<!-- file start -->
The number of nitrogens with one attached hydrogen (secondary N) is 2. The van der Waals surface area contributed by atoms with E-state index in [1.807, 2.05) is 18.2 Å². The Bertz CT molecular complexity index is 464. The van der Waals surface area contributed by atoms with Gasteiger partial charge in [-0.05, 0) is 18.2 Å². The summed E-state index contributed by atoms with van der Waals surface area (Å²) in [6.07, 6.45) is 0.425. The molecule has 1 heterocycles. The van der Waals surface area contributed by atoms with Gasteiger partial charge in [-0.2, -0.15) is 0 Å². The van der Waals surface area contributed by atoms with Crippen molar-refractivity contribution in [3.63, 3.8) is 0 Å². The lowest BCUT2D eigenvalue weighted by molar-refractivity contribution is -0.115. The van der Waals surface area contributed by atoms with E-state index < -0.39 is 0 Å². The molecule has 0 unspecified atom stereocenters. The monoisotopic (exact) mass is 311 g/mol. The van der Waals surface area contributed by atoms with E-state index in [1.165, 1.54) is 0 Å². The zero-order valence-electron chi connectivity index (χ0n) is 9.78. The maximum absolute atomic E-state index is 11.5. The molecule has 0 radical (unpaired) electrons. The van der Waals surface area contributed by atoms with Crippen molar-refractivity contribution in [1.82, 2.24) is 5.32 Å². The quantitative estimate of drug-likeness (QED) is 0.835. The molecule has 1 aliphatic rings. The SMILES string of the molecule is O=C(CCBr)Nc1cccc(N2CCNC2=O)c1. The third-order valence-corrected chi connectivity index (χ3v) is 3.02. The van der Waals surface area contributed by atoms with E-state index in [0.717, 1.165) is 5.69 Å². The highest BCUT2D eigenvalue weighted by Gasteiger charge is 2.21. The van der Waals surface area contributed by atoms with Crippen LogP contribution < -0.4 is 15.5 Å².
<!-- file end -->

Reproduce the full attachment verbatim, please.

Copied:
The number of nitrogens with one attached hydrogen (secondary N) is 2. The van der Waals surface area contributed by atoms with E-state index in [1.807, 2.05) is 18.2 Å². The Bertz CT molecular complexity index is 464. The van der Waals surface area contributed by atoms with Gasteiger partial charge in [-0.05, 0) is 18.2 Å². The summed E-state index contributed by atoms with van der Waals surface area (Å²) in [6.07, 6.45) is 0.425. The molecule has 1 heterocycles. The van der Waals surface area contributed by atoms with Gasteiger partial charge in [-0.2, -0.15) is 0 Å². The van der Waals surface area contributed by atoms with Crippen molar-refractivity contribution in [3.63, 3.8) is 0 Å². The lowest BCUT2D eigenvalue weighted by molar-refractivity contribution is -0.115. The van der Waals surface area contributed by atoms with E-state index < -0.39 is 0 Å². The molecule has 0 unspecified atom stereocenters. The monoisotopic (exact) mass is 311 g/mol. The van der Waals surface area contributed by atoms with E-state index in [1.165, 1.54) is 0 Å². The zero-order valence-electron chi connectivity index (χ0n) is 9.78. The maximum absolute atomic E-state index is 11.5. The molecule has 0 radical (unpaired) electrons. The van der Waals surface area contributed by atoms with Crippen molar-refractivity contribution in [1.82, 2.24) is 5.32 Å². The quantitative estimate of drug-likeness (QED) is 0.835. The molecule has 1 aliphatic rings. The SMILES string of the molecule is O=C(CCBr)Nc1cccc(N2CCNC2=O)c1. The third-order valence-corrected chi connectivity index (χ3v) is 3.02. The van der Waals surface area contributed by atoms with E-state index in [0.717, 1.165) is 5.69 Å². The highest BCUT2D eigenvalue weighted by Gasteiger charge is 2.21. The van der Waals surface area contributed by atoms with Crippen LogP contribution < -0.4 is 15.5 Å².